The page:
The Other Coin: Ancient Coins of India

On the fringes of Alexander the Great's kingdom and the furthest reaches on Roman
trade routes lies India where Greek and roman coins are sometimes found. The
Bactrian kingdom gained independence with in a hundred years of Alexanders death,
creating a wonderful series of coins of rulers with Greek legends on the obverse and
Karosthi on the reverse with a mixture of Greek and Hindu and even Buddhist gods.
By the year 400BC Indians began to mint their own coins is bronze and silver of
various sizes with punch marks. Around the year 100BC the Bactrian and Parthian
kingdoms began to disintegrate into small kingdoms and many small Indian city states
minted their own coins. Scythian invaded from the north, so there are Indo-Scythian,
Indo-Parthian, and imitation Bactrian coins during the turn of the millennium until the
rise of the Kushan Empire from the 1st to 4th centuries. The Kushans came from
Western China, but adopted Zoroastrian and Hindu gods on their coinage. They in turn
were replaced by native Indian in the Gupta Empire that lasted from a little before
300AD to about 500AD. During these periods various smaller kingdoms and city
states minted their own coins and afterwards a plethora of entities minted coins
including various Muslim principalities after the 8th century AD. Islamic coins, of
course, mostly just have Islamic prayers and writing on them. Hindu coins continued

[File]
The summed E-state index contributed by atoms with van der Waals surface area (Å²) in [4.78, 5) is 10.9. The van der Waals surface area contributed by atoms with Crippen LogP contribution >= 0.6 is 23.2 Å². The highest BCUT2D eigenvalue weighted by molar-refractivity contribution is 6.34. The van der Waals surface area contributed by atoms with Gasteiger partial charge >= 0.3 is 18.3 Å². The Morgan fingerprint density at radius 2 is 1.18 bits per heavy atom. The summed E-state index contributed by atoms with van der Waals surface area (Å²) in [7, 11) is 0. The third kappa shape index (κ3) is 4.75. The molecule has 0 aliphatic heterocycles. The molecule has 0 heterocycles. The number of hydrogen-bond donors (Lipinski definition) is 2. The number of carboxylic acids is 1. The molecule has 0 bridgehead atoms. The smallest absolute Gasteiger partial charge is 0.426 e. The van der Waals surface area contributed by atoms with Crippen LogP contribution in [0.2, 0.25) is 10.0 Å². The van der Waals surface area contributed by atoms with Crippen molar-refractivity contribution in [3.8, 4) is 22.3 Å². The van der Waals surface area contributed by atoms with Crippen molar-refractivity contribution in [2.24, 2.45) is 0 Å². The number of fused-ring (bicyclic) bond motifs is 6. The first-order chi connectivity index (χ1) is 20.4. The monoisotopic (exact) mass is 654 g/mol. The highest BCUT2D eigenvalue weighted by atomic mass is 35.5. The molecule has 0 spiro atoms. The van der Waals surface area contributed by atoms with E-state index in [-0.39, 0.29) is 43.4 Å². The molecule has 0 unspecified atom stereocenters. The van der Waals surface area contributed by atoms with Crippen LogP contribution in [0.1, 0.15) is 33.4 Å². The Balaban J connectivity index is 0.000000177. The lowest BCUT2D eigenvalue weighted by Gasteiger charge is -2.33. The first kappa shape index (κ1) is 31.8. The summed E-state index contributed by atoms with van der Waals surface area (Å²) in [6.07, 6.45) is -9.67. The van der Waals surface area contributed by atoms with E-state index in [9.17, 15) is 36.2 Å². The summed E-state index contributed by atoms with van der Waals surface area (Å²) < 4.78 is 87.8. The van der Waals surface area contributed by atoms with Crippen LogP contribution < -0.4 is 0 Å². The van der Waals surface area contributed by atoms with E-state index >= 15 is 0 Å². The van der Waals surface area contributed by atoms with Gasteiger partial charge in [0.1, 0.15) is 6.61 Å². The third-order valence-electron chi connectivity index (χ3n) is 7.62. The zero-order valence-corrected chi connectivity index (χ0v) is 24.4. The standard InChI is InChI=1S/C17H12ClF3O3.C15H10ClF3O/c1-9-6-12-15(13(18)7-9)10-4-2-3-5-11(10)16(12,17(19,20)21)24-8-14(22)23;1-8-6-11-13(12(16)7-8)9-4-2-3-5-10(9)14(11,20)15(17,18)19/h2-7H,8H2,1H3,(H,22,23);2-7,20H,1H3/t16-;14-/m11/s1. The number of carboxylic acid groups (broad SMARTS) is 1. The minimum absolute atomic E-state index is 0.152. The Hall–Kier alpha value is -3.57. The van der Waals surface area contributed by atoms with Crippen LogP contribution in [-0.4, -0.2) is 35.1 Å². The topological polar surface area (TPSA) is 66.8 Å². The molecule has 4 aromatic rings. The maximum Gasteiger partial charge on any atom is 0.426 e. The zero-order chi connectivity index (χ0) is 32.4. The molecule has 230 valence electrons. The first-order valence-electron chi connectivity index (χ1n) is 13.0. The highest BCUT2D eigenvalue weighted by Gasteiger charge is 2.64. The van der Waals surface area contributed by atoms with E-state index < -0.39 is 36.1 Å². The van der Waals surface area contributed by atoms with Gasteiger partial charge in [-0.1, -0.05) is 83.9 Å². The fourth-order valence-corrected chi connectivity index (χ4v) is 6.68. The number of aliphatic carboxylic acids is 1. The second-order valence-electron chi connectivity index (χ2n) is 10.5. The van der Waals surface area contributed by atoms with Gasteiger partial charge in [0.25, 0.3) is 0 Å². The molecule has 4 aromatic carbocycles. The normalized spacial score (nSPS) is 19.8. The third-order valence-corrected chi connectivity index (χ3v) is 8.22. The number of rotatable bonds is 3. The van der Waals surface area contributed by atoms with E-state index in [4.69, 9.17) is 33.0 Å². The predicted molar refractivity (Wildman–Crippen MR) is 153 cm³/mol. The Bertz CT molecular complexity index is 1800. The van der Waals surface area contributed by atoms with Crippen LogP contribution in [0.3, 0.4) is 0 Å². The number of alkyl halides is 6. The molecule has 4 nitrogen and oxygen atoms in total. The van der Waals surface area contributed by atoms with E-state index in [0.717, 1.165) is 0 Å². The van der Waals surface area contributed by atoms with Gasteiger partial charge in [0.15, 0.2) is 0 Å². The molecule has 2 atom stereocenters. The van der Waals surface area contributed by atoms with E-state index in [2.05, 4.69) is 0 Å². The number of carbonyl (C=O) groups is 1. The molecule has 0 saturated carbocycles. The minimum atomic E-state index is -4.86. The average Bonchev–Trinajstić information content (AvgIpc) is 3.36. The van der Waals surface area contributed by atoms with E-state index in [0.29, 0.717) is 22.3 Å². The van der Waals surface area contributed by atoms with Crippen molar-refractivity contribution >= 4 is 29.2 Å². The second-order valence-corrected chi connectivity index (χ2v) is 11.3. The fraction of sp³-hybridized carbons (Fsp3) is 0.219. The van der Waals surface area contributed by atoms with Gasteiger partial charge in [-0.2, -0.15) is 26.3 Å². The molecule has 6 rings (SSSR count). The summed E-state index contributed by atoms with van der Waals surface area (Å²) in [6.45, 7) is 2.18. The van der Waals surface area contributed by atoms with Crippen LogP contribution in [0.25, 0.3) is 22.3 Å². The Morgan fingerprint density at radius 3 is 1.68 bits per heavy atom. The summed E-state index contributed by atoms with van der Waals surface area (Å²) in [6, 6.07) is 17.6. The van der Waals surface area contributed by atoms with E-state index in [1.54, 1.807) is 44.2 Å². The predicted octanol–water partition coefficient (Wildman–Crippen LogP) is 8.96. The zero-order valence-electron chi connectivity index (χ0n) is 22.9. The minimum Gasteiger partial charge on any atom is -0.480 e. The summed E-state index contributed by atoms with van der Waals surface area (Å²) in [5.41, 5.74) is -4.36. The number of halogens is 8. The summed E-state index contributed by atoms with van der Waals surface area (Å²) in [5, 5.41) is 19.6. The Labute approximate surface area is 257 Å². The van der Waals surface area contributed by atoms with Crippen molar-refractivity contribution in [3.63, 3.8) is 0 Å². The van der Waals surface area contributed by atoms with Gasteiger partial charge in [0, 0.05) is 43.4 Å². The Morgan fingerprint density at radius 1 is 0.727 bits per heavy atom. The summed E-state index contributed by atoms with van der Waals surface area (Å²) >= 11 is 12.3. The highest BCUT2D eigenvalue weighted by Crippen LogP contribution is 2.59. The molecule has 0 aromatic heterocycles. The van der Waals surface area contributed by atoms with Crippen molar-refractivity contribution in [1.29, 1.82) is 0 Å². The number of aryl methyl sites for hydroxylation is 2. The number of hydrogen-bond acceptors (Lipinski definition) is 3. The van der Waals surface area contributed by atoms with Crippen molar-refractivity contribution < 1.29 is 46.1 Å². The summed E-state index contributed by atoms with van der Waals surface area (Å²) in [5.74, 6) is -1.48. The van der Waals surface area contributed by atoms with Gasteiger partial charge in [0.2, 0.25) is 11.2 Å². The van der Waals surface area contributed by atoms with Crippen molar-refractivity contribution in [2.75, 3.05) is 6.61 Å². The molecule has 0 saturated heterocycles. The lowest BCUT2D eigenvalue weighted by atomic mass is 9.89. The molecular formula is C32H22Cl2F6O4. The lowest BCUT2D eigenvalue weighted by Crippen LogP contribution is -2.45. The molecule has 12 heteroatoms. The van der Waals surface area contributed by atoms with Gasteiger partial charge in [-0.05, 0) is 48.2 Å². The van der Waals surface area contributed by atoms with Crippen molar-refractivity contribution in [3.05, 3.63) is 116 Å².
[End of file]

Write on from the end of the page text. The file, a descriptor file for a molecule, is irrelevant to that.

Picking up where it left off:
a plethora of animals, gods, and abstract designs. The smallest gold and silver coins
called fanams were minted in India from 4-8mm in size and even ancient ones can be
had for under $20. The European all minted colonial coins--France, Portugal, Holland,
Denmark, and England, including coins from the British East India Company, whose
monogram appeared on the flags in the recent Pirate of the Caribbean movie. Indian
coins have become accessible on e-bay, but also websites such as:
http://coinindia.com/ and http://www.nupam.com/prince1.html. The standard
references are Michael Mitchiner's
Oriental Coins and Their values. The sizes, shapes,
designs and images can get pretty wild and it is still a buyers market for these ancient
coins.

Numismatically yours, David Elliott
Punch marked coin of Asoka
Bactrian coin
Gupta coin
Scythian coin
Kushan coin
French Colonial rooster